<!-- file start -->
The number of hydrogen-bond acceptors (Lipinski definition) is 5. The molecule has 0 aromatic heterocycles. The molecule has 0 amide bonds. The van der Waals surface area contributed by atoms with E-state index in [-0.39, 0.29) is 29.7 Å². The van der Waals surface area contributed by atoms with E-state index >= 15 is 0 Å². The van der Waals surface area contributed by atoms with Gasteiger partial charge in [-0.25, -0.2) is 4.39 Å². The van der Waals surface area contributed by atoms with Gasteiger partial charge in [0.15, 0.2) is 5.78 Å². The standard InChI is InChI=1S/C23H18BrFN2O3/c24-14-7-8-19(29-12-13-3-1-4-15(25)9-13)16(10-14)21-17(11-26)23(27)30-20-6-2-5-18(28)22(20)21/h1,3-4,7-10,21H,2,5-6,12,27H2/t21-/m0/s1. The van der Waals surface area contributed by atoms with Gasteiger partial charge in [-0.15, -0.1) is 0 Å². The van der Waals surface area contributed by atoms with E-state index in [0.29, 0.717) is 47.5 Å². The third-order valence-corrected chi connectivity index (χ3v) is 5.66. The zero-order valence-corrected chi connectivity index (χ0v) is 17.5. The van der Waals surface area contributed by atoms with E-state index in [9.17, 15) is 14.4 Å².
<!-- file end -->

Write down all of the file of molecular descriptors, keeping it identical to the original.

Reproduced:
The number of hydrogen-bond acceptors (Lipinski definition) is 5. The molecule has 0 aromatic heterocycles. The molecule has 0 amide bonds. The van der Waals surface area contributed by atoms with E-state index in [-0.39, 0.29) is 29.7 Å². The van der Waals surface area contributed by atoms with E-state index >= 15 is 0 Å². The van der Waals surface area contributed by atoms with Gasteiger partial charge in [-0.25, -0.2) is 4.39 Å². The van der Waals surface area contributed by atoms with Gasteiger partial charge in [0.15, 0.2) is 5.78 Å². The standard InChI is InChI=1S/C23H18BrFN2O3/c24-14-7-8-19(29-12-13-3-1-4-15(25)9-13)16(10-14)21-17(11-26)23(27)30-20-6-2-5-18(28)22(20)21/h1,3-4,7-10,21H,2,5-6,12,27H2/t21-/m0/s1. The van der Waals surface area contributed by atoms with Gasteiger partial charge in [-0.15, -0.1) is 0 Å². The van der Waals surface area contributed by atoms with E-state index in [0.29, 0.717) is 47.5 Å². The third-order valence-corrected chi connectivity index (χ3v) is 5.66. The zero-order valence-corrected chi connectivity index (χ0v) is 17.5. The van der Waals surface area contributed by atoms with E-state index in [9.17, 15) is 14.4 Å².